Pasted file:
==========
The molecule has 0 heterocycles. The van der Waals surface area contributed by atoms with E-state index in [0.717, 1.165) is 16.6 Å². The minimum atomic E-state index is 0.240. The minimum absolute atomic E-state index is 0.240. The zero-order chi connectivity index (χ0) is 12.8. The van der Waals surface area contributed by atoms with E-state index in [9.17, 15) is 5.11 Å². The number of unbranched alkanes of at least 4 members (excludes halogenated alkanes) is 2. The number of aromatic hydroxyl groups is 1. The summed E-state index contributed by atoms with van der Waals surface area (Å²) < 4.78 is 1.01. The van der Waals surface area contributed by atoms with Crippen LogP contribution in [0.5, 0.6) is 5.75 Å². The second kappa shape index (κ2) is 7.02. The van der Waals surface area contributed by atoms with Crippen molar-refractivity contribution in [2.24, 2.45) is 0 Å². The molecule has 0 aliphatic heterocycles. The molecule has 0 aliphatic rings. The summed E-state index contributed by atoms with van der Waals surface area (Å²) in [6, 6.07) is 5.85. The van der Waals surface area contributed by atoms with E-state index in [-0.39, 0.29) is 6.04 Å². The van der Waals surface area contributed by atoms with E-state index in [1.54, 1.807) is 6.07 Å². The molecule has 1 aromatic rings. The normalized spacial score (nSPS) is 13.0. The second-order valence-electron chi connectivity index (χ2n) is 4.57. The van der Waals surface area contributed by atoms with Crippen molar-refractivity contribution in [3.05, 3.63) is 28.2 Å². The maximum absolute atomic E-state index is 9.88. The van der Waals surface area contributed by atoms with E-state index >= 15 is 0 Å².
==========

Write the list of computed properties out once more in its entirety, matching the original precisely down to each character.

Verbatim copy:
The molecule has 0 heterocycles. The van der Waals surface area contributed by atoms with E-state index in [0.717, 1.165) is 16.6 Å². The minimum atomic E-state index is 0.240. The minimum absolute atomic E-state index is 0.240. The zero-order chi connectivity index (χ0) is 12.8. The van der Waals surface area contributed by atoms with E-state index in [9.17, 15) is 5.11 Å². The number of unbranched alkanes of at least 4 members (excludes halogenated alkanes) is 2. The number of aromatic hydroxyl groups is 1. The summed E-state index contributed by atoms with van der Waals surface area (Å²) < 4.78 is 1.01. The van der Waals surface area contributed by atoms with Crippen LogP contribution in [0.5, 0.6) is 5.75 Å². The second kappa shape index (κ2) is 7.02. The van der Waals surface area contributed by atoms with Crippen molar-refractivity contribution in [2.24, 2.45) is 0 Å². The molecule has 0 aliphatic heterocycles. The molecule has 0 aliphatic rings. The summed E-state index contributed by atoms with van der Waals surface area (Å²) in [6, 6.07) is 5.85. The van der Waals surface area contributed by atoms with E-state index in [-0.39, 0.29) is 6.04 Å². The van der Waals surface area contributed by atoms with E-state index in [1.54, 1.807) is 6.07 Å². The molecule has 1 aromatic rings. The normalized spacial score (nSPS) is 13.0. The second-order valence-electron chi connectivity index (χ2n) is 4.57. The van der Waals surface area contributed by atoms with Crippen molar-refractivity contribution in [3.05, 3.63) is 28.2 Å². The maximum absolute atomic E-state index is 9.88. The van der Waals surface area contributed by atoms with E-state index >= 15 is 0 Å².